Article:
The Nature Of Biltmore

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As I imagined, there was far more to the Biltmore Estate than just walking around a magnificent house, although that in itself was well worth the price of admission.  The nature of Biltmore extends to every corner of the 8,000-acre estate which includes some spectacular gardens.

Biltmore was landscape designer Frederick Law Olmsted’s final major project and what an almighty challenge it must have been.  In 1895, the original property purchased by George W. Vanderbilt covered 125,000 acres, much of it over-farmed and with many of its trees already cut down, but with the help of Olmsted’s brilliant planning it was turned into a profitable, self-sustaining estate.

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It is interesting to note that the Biltmore Estate appears on the National Historic Landmark Register not because of the house, but because Carl A. Schenck established the first forestry education program in the U.S. here on the estate grounds in 1898.

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Vanderbilt had asked Olmsted to set aside 75 acres to be transformed into formal gardens, one of which is the Italian Garden that features three large water gardens and classical statuary.  Each pool contains water lilies, lotus and papyrus as well as other water plants.   You will see koi and goldfish swimming about among the lily pads and I also noticed a large number of tadpoles in various stages of development lounging around the edges of the center pool.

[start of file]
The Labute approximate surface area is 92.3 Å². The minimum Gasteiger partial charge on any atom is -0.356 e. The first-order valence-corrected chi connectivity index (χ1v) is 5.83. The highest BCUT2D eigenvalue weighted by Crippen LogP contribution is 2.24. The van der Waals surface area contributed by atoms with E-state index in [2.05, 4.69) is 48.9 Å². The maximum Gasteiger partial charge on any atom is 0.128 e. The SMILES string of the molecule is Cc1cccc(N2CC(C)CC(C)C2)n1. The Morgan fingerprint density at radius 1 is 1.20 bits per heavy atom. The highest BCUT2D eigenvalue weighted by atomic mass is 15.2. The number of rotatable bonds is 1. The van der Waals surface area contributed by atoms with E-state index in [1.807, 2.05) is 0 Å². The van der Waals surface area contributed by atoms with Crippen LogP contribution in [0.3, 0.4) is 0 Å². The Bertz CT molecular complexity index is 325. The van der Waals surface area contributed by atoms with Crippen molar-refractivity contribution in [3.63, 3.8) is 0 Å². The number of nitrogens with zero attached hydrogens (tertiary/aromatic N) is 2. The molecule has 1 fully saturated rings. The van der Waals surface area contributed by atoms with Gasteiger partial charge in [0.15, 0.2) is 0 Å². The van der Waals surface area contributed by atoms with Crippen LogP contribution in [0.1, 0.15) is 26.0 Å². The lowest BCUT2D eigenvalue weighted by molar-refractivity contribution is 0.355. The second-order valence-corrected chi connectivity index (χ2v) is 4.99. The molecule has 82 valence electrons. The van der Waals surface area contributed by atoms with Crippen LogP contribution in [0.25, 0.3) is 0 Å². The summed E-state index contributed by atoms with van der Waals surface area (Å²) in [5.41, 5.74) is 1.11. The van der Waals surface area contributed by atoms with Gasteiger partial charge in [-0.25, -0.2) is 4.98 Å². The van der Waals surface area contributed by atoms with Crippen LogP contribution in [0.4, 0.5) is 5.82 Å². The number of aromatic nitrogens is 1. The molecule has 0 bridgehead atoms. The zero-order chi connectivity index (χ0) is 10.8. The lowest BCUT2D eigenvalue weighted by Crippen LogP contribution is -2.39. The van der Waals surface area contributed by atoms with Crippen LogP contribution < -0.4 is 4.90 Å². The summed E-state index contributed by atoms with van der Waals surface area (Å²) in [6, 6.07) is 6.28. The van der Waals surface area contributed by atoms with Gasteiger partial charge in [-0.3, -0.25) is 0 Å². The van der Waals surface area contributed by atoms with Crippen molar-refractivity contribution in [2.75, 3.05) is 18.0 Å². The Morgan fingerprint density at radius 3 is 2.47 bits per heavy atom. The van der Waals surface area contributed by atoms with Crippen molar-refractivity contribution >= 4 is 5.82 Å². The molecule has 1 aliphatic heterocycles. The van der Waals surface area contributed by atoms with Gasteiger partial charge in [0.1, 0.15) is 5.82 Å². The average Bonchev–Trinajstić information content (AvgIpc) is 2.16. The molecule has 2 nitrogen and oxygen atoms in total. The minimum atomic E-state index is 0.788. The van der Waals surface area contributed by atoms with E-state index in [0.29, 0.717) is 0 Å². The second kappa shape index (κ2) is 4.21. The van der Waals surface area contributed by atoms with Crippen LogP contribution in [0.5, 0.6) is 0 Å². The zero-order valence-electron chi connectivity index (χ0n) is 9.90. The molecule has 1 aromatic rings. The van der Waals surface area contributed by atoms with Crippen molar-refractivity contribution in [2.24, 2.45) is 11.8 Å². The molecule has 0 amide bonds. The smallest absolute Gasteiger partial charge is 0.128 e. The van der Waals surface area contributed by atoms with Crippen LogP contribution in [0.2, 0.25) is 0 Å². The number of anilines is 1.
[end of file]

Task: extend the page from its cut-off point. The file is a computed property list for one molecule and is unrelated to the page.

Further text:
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The 4-acre Walled Garden features thousands of tulips in the spring and colorful mums at autumn time. Our visit came just after they had planted out all the summer annuals and as they hadn’t had time to become established, the beds were not quite as spectacular as they might have been, but the garden still looked beautiful nevertheless.

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Similarly, the rose garden had already seen the first flowers in full bloom and they were past their best but if you didn’t examine them too closely you could imagine how gorgeous the garden must have looked just a few weeks previously.  Timing is everything and it’s not always possible to visit these places at exactly the right moment.  Still, we were very lucky with the weather and enjoyed brilliant sunshine throughout our stay in Asheville.

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Water plays an important part at Biltmore. The French Broad River runs through the middle of the estate which also features a bass pond and waterfall.

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Traveling further from the house you come to the Farm, Antler Hill Village and The Winery, all of which are overlooked by The Inn on Biltmore Estate.

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As always seems to be the case, we had to cram as much sightseeing as we could into one day, but you could easily spend a few days at Biltmore in order to look at everything.

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10 thoughts on “The Nature Of Biltmore

  1. Wonderful write-up on Biltmore. I have thought of stopping on either our trip south in the fall or our trip north in the spring but haven’t yet. It sounds like it would be worth it just to see the gardens. Also sounds like it would be worth a stop several times a year to see the changing landscapes.

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